Alcohol Sale Licensing Acts

This is not comprehesive and will be added to as needed from time to time.

Here is a brief overview of the relevant Licensing Acts that affected the people in my family tree.

Beerhouse Act 1830

The Beerhouse Act 1830 liberalised the regulations governing the brewing and sale of beer. It was modified by subsequent legislation and finally repealed in 1993. It was one of the Licensing Acts 1828 to 1886.

The precursor to the Beerhouse Act was the Alehouse Act 1828, which established a General Annual Licensing Meeting to be held in every city, town, division, county and riding, for the purposes of granting licences to inns, alehouses and victualling houses to sell exciseable liquors to be drunk on the premises.

the Beerhouse Act enabled anyone to brew and sell beer on payment of a licence costing two guineas, or £2.10 in modern currency. The intention was to increase competition between brewers, and it resulted in the opening of hundreds of new beerhouses, public houses and breweries throughout the country, particularly in the rapidly expanding industrial centres like Birmingham & the Black Country.

It has to be remembered that the quality of drinking water available to many of these newly expanding commercial centres was not always the best and drinking beer instead of water was often encouraged.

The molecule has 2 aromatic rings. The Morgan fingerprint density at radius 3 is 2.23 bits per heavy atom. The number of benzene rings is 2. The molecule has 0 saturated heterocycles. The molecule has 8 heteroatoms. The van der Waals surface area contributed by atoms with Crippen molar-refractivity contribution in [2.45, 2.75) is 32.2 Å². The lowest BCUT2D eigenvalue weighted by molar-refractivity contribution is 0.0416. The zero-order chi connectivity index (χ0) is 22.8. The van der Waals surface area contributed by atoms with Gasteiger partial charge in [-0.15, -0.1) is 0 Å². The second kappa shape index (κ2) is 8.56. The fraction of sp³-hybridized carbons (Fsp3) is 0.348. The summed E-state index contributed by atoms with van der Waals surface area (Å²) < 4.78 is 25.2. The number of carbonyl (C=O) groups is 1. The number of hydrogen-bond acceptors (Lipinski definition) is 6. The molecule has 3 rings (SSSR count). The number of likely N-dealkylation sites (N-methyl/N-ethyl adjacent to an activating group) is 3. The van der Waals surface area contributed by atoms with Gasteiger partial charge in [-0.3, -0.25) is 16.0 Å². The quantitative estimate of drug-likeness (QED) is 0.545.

Intoxicating Liquor (Sale to Children) Act 1901

The Intoxicating Liquor (Sale to Children) Act, also known as the Child Messenger Act was introduced and one of its explicit clauses was to probit the sale of beer to children under 14.

Licensing Act 1902

The 1902 Licensing Act amended the law relating to the sale of Intoxicating Liquors and to Drunkenness, and to provide for the Registration of Clubs'. This Act gave the Police powers to arrest anyone found drunk in the streets or any public place, including licensed premises, whilst in charge of a child under seven years of age. The husband or wife of a habitual drunkard was enabled to obtain a maintenance or separation order, and under certain circumstances a drunken wife could be committed to a retreat for inebriates. The sale of intoxicants to habitual drunkards was prohibited.

Licensing Act 1904

The 1904 Licensing Act establised the system of Compensation for the suppression of redundant 'on' licences, and the payment of Monopoly Value for new 'on' licences.'